Using Dovetail Template

A standard through dovetail is considered to be attractive, and the decorative qualities of the joint can be exploited still further by varying the size and spacing of the tails and pins. The example shown here has fine triangular pins and a central half-depth dovetail that interrupts the regular rhythm of the joint.

Machine Cut Dovetails

1 Scribing the shoulder line

Begin by marking out the tails, lightly scribing the shoulder line on all sides of the workpiece. Similarly mark the shoulder line for the half-depth dovetail.

1 Scribing the shoulder line

Begin by marking out the tails, lightly scribing the shoulder line on all sides of the workpiece. Similarly mark the shoulder line for the half-depth dovetail.

Shoulder Joint LinesDovetail Template

2 Marking the sloping sides

Use a dovetail template to draw the sloping sides of the tails. Group the tails closely together, with no more than the thickness of a saw cut between them.

2 Marking the sloping sides

Use a dovetail template to draw the sloping sides of the tails. Group the tails closely together, with no more than the thickness of a saw cut between them.

3 Squaring across the end grain

Using a try square, draw the tips of the tails on the end of the workpiece, then, with a dovetail saw and coping saw, remove the waste between them as described for a standard through dovetail joint. Trim the shoulder lines square with a narrow bevel-edge chisel.

Shoulder With Bevel

4 Scribing the pin shoulder line

Mark the shoulder line on all four sides of the pin member, then reset the gauge to score the length of the half-depth pins on the end grain. Rub chalk on the end of the workpiece.

4 Scribing the pin shoulder line

Mark the shoulder line on all four sides of the pin member, then reset the gauge to score the length of the half-depth pins on the end grain. Rub chalk on the end of the workpiece.

Standard Dovetail JointHorribly Sliced Hand Machine

Cut out the waste from between the pins, using a dovetail saw and coping saw, then pare down to the shoulder line with a chisel. To trim the half-depth pins to size, first make a cut across the grain close to the shoulder line, using a chisel and mallet.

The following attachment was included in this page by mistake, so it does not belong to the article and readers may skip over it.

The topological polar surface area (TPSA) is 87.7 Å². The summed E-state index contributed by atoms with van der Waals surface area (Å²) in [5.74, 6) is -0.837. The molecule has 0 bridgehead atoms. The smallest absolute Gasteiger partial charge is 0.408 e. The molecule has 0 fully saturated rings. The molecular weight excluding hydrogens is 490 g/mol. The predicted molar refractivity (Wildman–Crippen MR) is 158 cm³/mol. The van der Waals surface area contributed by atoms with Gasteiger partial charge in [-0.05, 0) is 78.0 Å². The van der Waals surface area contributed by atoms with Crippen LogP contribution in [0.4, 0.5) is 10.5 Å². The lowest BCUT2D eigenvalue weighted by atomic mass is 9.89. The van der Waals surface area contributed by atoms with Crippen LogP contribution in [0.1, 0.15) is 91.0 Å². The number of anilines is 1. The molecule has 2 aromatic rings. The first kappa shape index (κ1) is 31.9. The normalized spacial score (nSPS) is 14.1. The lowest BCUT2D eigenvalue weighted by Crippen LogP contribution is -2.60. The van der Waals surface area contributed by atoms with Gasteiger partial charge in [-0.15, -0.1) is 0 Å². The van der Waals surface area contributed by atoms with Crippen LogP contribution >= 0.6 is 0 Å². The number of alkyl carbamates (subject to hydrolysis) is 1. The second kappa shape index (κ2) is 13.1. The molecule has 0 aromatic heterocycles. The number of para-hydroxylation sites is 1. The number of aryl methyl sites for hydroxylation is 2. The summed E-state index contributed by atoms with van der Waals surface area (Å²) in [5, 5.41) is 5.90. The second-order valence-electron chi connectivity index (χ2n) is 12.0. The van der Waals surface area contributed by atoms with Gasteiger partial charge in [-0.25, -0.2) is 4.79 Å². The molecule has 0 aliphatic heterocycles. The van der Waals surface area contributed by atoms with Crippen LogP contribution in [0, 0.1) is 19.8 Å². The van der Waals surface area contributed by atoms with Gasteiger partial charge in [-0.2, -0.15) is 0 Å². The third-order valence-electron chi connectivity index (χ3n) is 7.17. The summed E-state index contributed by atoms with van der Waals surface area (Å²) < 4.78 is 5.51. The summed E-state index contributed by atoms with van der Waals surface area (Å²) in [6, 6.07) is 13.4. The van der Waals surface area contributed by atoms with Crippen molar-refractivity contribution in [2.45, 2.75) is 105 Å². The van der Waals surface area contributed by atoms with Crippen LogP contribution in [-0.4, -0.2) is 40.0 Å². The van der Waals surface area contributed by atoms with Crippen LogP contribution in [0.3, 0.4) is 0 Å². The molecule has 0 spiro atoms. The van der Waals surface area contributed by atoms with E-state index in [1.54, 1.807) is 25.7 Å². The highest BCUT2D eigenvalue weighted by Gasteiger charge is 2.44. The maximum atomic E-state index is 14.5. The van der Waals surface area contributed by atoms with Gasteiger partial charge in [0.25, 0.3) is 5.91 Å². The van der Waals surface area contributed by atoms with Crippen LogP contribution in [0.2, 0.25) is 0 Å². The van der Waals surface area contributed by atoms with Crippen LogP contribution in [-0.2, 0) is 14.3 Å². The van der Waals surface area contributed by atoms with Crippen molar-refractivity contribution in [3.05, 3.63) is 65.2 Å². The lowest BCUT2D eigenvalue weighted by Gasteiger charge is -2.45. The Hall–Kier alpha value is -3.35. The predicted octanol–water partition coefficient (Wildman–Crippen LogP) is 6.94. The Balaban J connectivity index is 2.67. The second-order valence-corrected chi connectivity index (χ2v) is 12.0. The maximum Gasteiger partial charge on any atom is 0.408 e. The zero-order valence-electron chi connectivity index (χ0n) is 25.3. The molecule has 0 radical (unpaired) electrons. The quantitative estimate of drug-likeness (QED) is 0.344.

Scribed Joint

7 Paring away the waste

Cutting towards the shoulder, pare the pins down to the line scribed on the end grain. Finally, cut across the grain once more to trim accurately to the shoulder line.

5 Marking the pins

With the tail member held down on the end of the pin member, score the shape of the pins in the chalk by drawing the tip of a dovetail saw between each pair of tails. Square the marks down to the shoulder line on both sides, and then hatch the waste, using a pencil.

Cut out the waste from between the pins, using a dovetail saw and coping saw, then pare down to the shoulder line with a chisel. To trim the half-depth pins to size, first make a cut across the grain close to the shoulder line, using a chisel and mallet.

7 Paring away the waste

Cutting towards the shoulder, pare the pins down to the line scribed on the end grain. Finally, cut across the grain once more to trim accurately to the shoulder line.

Hand Cut Dovetail JigDovetail Jig Kit Dwg File

ROUTING DECORATIVE DOVETAILS

Using a dovetail jig with adjustable fingers, it is possible to cut decorative joints with a power router You need two different dovetail cutters and a straight cutter, all with suitable guide bushes.

Cut Dovetail Half Lap Joint

ROUTING DECORATIVE DOVETAILS

Using a dovetail jig with adjustable fingers, it is possible to cut decorative joints with a power router You need two different dovetail cutters and a straight cutter, all with suitable guide bushes.

2 Making the pins

Since some of the pins are narrower than others, you must experiment with fore-and-aft adjustment of the finger assembly until you achieve the appropriate settings for cutting each size of pin. Make a careful note of these settings for reference. Cut all the sockets with the straight cutter, then adjust the finger assembly backwards so that you can shave the narrow pins down to size.

3 Shortening the pins

Turn the pin member to face inwards and rotate the finger assembly. Fit the jig's crossbar attachment to the fingers and adjust the assembly backwards, so that you can feed the router along the bar to shorten the narrow pins.

1 Making the tails

Set up the jig and adjust the fingers (see pages 84-5). Make trial cuts to ascertain the exact finger settings required for each dovetail cutter. Clamp the work in the jig, machine the larger pin sockets, then swap cutters and machine the smaller ones.

Was this article helpful?

0 0
Wood Working 101

Wood Working 101

Have you ever wanted to begin woodworking at home? Woodworking can be a fun, yet dangerous experience if not performed properly. In The Art of Woodworking Beginners Guide, we will show you how to choose everything from saws to hand tools and how to use them properly to avoid ending up in the ER.

Get My Free Ebook


Post a comment